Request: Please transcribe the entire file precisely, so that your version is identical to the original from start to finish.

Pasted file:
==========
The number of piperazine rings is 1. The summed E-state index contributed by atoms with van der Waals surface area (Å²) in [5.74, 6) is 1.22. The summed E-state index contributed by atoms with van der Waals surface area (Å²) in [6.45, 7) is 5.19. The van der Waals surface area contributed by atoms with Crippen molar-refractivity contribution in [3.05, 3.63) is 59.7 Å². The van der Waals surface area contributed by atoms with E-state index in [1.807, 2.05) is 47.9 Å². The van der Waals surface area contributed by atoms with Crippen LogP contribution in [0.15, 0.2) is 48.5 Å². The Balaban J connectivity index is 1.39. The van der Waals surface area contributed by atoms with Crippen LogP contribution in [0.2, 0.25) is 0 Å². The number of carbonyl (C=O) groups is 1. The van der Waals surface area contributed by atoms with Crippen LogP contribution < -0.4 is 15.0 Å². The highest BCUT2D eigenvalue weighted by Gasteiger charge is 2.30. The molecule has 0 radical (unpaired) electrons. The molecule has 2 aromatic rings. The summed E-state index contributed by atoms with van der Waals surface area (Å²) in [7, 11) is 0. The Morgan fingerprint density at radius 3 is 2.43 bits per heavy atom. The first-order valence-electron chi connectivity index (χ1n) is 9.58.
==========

The number of piperazine rings is 1. The summed E-state index contributed by atoms with van der Waals surface area (Å²) in [5.74, 6) is 1.22. The summed E-state index contributed by atoms with van der Waals surface area (Å²) in [6.45, 7) is 5.19. The van der Waals surface area contributed by atoms with Crippen molar-refractivity contribution in [3.05, 3.63) is 59.7 Å². The van der Waals surface area contributed by atoms with E-state index in [1.807, 2.05) is 47.9 Å². The van der Waals surface area contributed by atoms with Crippen LogP contribution in [0.15, 0.2) is 48.5 Å². The Balaban J connectivity index is 1.39. The van der Waals surface area contributed by atoms with Crippen LogP contribution in [0.2, 0.25) is 0 Å². The number of carbonyl (C=O) groups is 1. The van der Waals surface area contributed by atoms with Crippen LogP contribution < -0.4 is 15.0 Å². The highest BCUT2D eigenvalue weighted by Gasteiger charge is 2.30. The molecule has 0 radical (unpaired) electrons. The molecule has 2 aromatic rings. The summed E-state index contributed by atoms with van der Waals surface area (Å²) in [7, 11) is 0. The Morgan fingerprint density at radius 3 is 2.43 bits per heavy atom. The first-order valence-electron chi connectivity index (χ1n) is 9.58.